Umm, seems the guru3d gains are probably explained by them using a dual core core2dou versus quad core i7...Quad core's run multi-gpu quiet a bit better I believe.

    Reply
  • tynopik - Monday, November 3, 2008 - link

    what about those multi-threading tests you used to run with 20 tabs open in firefox while running av scan while compressing some files while converting something else while etc etc?

    this might be more important for daily performance than the standard desktop benchmarks
    Reply
  • D3SI - Monday, November 3, 2008 - link


    So the low end i7s are OC'able?

    what the hell is toms hardware talking about lol
    Reply
  • conquerist - Monday, November 3, 2008 - link

    Concerning x264, Nehalem-specific improvements are coming as soon as the developers are free from their NDA.
    See http://x264dev.multimedia.cx/?p=40">http://x264dev.multimedia.cx/?p=40.
    Reply
  • Spectator - Monday, November 3, 2008 - link

    can they do some CUDA optimizations?. im guessing that video hardware has more processors than quad core intel :P

    If all this i7 is new news and does stuff xx faster with 4 core's. how does 100+ core video hardware compare?.

    Yes im messing but giant Intel want $1k for best i7 cpu. when likes of nvid make bigger transistor count silicon using a lesser process and others manufacture rest of vid card for $400-500 ?

    Where is the Value for money in that. Chukkle.
    Reply
  • gramboh - Monday, November 3, 2008 - link

    The x264 team has specifically said they will not be working on CUDA development as it is too time intensive to basically start over from scratch in a more complex development environment. Reply
  • npp - Monday, November 3, 2008 - link

    CUDA Optimizations? I bet you don't understand completely what you're talking about. You can't just optimize a piece of software for CUDA, you MUST write it from scratch for CUDA. That's the reason why you don't see too much software for nVidia GPUs, even though the CUDA concept was introduced at least two years ago. You have the BadaBOOM stuff, but it's far for mature, and the reason is that writing a sensible application for CUDA isn't exactly an easy task. Take your time to look at how it works and you'll understand why.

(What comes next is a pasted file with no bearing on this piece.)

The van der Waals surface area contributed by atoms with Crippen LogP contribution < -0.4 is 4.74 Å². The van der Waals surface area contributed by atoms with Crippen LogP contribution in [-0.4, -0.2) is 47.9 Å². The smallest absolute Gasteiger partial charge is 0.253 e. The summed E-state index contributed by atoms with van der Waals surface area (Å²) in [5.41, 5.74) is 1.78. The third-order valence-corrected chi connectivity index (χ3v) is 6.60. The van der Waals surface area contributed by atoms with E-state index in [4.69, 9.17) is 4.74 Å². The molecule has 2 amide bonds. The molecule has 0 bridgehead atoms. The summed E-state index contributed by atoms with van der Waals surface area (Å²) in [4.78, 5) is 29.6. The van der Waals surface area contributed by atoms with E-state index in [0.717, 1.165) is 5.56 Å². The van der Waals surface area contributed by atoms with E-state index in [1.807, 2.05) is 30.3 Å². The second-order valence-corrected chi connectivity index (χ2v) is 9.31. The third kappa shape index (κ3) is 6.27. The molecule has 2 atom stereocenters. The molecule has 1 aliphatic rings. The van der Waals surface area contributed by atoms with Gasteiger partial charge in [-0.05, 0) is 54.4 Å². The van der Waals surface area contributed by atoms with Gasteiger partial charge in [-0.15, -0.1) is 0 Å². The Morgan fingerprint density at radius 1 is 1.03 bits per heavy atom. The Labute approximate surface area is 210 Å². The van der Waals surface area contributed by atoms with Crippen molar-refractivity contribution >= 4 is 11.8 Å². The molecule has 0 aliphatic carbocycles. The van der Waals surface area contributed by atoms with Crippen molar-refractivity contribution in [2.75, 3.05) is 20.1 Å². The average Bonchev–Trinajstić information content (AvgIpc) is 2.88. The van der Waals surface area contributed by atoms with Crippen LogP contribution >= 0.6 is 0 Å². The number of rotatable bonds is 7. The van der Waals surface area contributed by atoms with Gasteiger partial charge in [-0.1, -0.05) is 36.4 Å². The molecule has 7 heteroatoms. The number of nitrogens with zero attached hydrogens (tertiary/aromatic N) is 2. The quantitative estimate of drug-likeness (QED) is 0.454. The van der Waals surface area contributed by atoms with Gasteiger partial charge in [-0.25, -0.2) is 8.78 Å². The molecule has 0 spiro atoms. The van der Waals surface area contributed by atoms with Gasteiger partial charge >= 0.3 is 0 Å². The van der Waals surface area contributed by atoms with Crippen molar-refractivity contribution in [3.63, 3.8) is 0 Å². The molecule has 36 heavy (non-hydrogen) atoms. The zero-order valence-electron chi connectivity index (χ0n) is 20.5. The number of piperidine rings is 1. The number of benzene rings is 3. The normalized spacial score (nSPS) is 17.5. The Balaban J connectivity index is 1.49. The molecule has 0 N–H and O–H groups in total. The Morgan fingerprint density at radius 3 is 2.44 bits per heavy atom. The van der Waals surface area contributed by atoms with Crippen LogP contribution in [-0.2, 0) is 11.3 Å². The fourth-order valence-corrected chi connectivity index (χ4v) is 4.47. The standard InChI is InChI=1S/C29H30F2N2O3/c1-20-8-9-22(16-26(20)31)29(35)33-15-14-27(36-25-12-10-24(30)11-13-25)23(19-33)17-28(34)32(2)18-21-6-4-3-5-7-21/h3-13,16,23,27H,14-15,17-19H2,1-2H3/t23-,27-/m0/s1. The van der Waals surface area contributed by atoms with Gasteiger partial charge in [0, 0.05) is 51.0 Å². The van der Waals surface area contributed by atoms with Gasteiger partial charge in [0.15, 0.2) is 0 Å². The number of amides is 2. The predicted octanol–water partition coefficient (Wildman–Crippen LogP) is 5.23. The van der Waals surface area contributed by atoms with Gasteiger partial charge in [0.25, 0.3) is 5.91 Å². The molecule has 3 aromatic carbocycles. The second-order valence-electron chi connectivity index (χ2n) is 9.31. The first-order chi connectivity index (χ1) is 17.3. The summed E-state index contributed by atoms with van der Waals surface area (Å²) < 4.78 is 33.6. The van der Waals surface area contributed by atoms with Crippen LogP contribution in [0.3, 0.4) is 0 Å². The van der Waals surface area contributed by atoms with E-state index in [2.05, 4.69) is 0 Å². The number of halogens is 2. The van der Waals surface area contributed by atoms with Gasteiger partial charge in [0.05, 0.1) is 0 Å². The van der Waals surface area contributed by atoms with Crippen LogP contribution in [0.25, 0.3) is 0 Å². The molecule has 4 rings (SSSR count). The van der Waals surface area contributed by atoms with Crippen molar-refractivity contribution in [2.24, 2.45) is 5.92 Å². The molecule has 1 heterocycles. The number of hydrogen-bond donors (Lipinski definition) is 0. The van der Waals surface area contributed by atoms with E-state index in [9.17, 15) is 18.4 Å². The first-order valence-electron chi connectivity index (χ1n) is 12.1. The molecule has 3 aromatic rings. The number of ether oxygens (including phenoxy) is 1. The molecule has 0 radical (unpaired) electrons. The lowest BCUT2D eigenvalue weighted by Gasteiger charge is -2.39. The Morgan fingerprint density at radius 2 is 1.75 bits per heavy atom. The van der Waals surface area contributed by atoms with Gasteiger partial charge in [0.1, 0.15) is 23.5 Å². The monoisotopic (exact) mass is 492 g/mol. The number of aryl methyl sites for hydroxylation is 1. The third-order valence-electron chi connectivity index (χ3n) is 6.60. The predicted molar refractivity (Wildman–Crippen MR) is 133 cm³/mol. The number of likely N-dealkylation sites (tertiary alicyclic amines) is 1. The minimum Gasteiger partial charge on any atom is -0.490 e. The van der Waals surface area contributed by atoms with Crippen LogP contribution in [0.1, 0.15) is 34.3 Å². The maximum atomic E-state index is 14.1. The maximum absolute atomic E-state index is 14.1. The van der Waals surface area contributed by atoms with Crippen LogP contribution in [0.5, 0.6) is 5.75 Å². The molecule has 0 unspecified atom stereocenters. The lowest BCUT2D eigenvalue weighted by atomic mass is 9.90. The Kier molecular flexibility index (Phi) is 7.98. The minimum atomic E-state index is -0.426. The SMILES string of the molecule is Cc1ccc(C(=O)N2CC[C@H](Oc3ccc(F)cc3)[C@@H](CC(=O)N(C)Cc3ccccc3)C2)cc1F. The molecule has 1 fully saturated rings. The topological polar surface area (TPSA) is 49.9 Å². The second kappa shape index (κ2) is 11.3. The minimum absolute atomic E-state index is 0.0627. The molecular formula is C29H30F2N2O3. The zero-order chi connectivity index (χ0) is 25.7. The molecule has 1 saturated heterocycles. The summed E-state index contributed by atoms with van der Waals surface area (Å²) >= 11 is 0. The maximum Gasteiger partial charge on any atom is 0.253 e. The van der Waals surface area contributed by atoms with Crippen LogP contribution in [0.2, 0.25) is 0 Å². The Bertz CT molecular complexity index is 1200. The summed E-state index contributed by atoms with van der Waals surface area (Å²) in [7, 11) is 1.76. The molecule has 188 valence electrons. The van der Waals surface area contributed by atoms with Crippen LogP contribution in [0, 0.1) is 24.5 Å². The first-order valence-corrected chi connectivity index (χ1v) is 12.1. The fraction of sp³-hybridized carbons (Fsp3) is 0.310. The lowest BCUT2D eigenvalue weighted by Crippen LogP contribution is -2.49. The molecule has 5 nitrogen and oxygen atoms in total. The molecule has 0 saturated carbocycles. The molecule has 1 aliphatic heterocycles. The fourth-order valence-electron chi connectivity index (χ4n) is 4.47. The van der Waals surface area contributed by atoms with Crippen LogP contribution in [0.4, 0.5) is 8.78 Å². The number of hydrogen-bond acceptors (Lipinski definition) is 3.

You can't compare the 100+ cores of your typical GPU with a quad core directly, they are fundamentaly different in nature, with your GPU "cores" being rather limited in functionality. GPGPU is a nice hype, but you simply can't offload everything on a GPU.

    As a side note, top-notch hardware always carries price premium, and Intel has had this tradition with high-end CPUs for quite a while now. There are plenty of people who need absolutely the fastest harware around and won't hesitate paying it.
    Reply
  • Spectator - Monday, November 3, 2008 - link

    Some of us want more info.

    A) How does the integrated Thermal sensor work with -50+c temps.

    B) Can you Circumvent the 130W max load sensor

    C) what are all those connection points on the top of the processor for?.

    lol. Where do i put the 2B pencil to. to join that sht up so i dont have to worry about multiply settings or temp sensors or wattage sensors.

    Hey dont shoot the messenger. but those top side chip contacts seem very curious and obviously must serve a purpose :P

    Reply
  • Spectator - Monday, November 3, 2008 - link

    Wait NO. i have thought about it..

    The contacts on top side could be for programming the chips default settings.

    You know it makes sence.Perhaps its adjustable sram style, rather than burning connections.

    yes some technical peeps can look at that. but still I want the fame for suggesting it first. lmao.

    Have fun. but that does seem logical to build in some scope for alteration. alot easier to manufacture 1 solid item then mod your stock to suit market when you feel its neccessary.

    Spectator.
    Reply